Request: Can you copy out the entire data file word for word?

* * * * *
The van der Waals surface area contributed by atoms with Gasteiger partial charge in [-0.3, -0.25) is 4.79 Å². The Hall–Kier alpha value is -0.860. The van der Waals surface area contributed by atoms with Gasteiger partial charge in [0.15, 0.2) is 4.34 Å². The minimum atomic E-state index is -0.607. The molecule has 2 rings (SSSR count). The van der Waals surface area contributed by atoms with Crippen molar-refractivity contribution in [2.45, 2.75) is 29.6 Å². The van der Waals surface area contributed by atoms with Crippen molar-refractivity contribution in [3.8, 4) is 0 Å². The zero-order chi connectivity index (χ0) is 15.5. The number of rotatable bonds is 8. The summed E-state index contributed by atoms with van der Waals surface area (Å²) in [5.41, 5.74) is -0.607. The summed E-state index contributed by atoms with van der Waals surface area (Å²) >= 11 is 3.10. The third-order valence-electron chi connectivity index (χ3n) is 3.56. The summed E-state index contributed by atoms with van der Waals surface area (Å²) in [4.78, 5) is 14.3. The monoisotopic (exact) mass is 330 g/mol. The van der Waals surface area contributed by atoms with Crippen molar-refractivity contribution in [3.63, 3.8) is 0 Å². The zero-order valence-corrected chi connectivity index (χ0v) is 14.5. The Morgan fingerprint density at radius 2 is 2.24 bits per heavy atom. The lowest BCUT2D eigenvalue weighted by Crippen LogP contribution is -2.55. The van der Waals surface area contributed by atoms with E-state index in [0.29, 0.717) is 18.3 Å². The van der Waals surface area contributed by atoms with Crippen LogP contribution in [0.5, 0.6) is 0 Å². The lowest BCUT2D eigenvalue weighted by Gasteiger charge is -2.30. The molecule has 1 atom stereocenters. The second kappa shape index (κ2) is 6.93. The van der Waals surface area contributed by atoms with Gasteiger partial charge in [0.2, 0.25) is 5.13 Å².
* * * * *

The van der Waals surface area contributed by atoms with Gasteiger partial charge in [-0.3, -0.25) is 4.79 Å². The Hall–Kier alpha value is -0.860. The van der Waals surface area contributed by atoms with Gasteiger partial charge in [0.15, 0.2) is 4.34 Å². The minimum atomic E-state index is -0.607. The molecule has 2 rings (SSSR count). The van der Waals surface area contributed by atoms with Crippen molar-refractivity contribution in [2.45, 2.75) is 29.6 Å². The van der Waals surface area contributed by atoms with Crippen molar-refractivity contribution in [3.8, 4) is 0 Å². The zero-order chi connectivity index (χ0) is 15.5. The number of rotatable bonds is 8. The summed E-state index contributed by atoms with van der Waals surface area (Å²) in [5.41, 5.74) is -0.607. The summed E-state index contributed by atoms with van der Waals surface area (Å²) >= 11 is 3.10. The third-order valence-electron chi connectivity index (χ3n) is 3.56. The summed E-state index contributed by atoms with van der Waals surface area (Å²) in [4.78, 5) is 14.3. The monoisotopic (exact) mass is 330 g/mol. The van der Waals surface area contributed by atoms with Crippen molar-refractivity contribution in [3.63, 3.8) is 0 Å². The zero-order valence-corrected chi connectivity index (χ0v) is 14.5. The Morgan fingerprint density at radius 2 is 2.24 bits per heavy atom. The lowest BCUT2D eigenvalue weighted by Crippen LogP contribution is -2.55. The van der Waals surface area contributed by atoms with E-state index in [0.29, 0.717) is 18.3 Å². The van der Waals surface area contributed by atoms with Crippen LogP contribution in [0.5, 0.6) is 0 Å². The lowest BCUT2D eigenvalue weighted by Gasteiger charge is -2.30. The molecule has 1 atom stereocenters. The second kappa shape index (κ2) is 6.93. The van der Waals surface area contributed by atoms with Gasteiger partial charge in [0.2, 0.25) is 5.13 Å².